Scientists assume the city stems from the 15th century and that this area was inhabited until the arrival of the Spaniards in 1532. It’s not clear what really happened to the city and why it was eventually left behind, deserted. Scientists disagree on the purpose the city served, but considering its location at high altitude in the mountains, it probably wasn’t just an ordinary city.

The most accepted theory is that Machu Picchu served as a kind of leisure estate for royalty and nobility and that the blood-thirsty Spaniards indirectly destroyed the city by killing all the people in high positions. The city is sometimes also seen as a religious place where the gods were worshipped. Some believe this to be the Lost City, about which many legends arose through the ages, a city of gold. But where is all that treasure?

Early morning at Machu Picchu. Corno van den Berg

Others claim this was a fort that served to protect the Inca Empire. However, because of the location, this is almost impossible. The city may also have been the terrain of workers who cultivated coca leaves here; it is surrounded by many age-old plantations. Still, the question remains: why was it deserted? Recent research proved that the city had been one huge observatory, possibly for the Sun-Worship, although it might just as well have been for the three essential components of life (Sun, Water and Earth). Scholars have not come up with much more than that.

Scientists continue to look for evidence. All things considered, it is also very well possible the city was not inhabited for more than 100 years and that it was rather insignificant. Possibly, the entire Inca civilization did not even exist for over 100 years. What does this say about all that the Spaniards destroyed on their raids through South America? Or will there be more remarkable discoveries in the future?

The view over Rio Urumbamba. Corno van den Berg

Machu Picchu consists of two parts, each of them lying around a hill. One part was probably used for residential purposes, while the other was intended for ceremonies. Many tourists come here with a guide, to try and understand the complexity of the city, but also to experience its riches. Machu Picchu is often included in a tour of Peru, where it is often scheduled for just half a day, while you actually need a full day at least. In fact, you really should see a sunset and/or sunrise here.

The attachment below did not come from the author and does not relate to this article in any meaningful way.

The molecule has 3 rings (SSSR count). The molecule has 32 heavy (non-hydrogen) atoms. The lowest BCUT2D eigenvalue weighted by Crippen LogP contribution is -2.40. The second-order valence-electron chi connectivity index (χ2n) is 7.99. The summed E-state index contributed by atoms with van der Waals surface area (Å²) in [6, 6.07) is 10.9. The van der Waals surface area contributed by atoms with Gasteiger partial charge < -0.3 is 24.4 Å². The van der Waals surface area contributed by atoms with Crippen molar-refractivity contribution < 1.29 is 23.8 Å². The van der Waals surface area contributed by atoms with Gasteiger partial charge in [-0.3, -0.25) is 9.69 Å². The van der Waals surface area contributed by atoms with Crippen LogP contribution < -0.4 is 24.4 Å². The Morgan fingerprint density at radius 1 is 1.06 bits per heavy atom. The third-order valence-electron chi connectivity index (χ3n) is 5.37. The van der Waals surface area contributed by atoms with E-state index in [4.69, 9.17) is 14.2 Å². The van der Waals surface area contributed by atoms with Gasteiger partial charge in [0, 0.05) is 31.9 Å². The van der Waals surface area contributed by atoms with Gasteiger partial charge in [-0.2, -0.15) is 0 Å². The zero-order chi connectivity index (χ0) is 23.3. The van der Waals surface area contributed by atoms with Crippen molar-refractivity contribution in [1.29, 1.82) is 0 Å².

Must-do! tips:
See the sunrise from Intipunku
If you walk the Inca Trail, you will pass Intipunku, the Sun Gate. From here, you have a sublime view of the city and the surrounding mountains. However, if you don’t walk the Inca Trail you can still walk to this lookout post. You will see the sun lift the city out of the dark in the early morning. Try to capture this with your camera.

Search for the shape of the condor
Some scientists believe the Incas were capable of building Machu Picchu in the shape of a condor. This, despite the extremely difficult location and the differences in altitude. The figure of an enormous bird of prey with wings spread out, including the neck and head is only visible from higher locations.

One of the best locations is the top of Huayna Picchu, but it is also visible from the Intipunku. You decide for yourself whether this is a coincidence or not. Keep in mind that the Inca capital Cuzco, has the shape of a mountain lion …
More information: www.csun.edu/~hcgeo007/machupicchucondor1.html

Experience the solstice on December 21
When the sun rises over the mountains in the morning of December 21, the rays drop precisely in the windows of the Temple of the Sun. Is there anything better than waiting for this moment, while the landscape awakens? This phenomenon is becoming more and more popular, so slowly more people are joining this.

Get a different view of Machu Picchu
The Putucusi (‘happy mountain’ in Quechua language) is one of the mountains around Machu Picchu. The mountain is not easy to climb, so tourists aren’t lining up here. You will have an intense feeling of fulfillment when you get up there and the old Inca town unfolds before your eyes.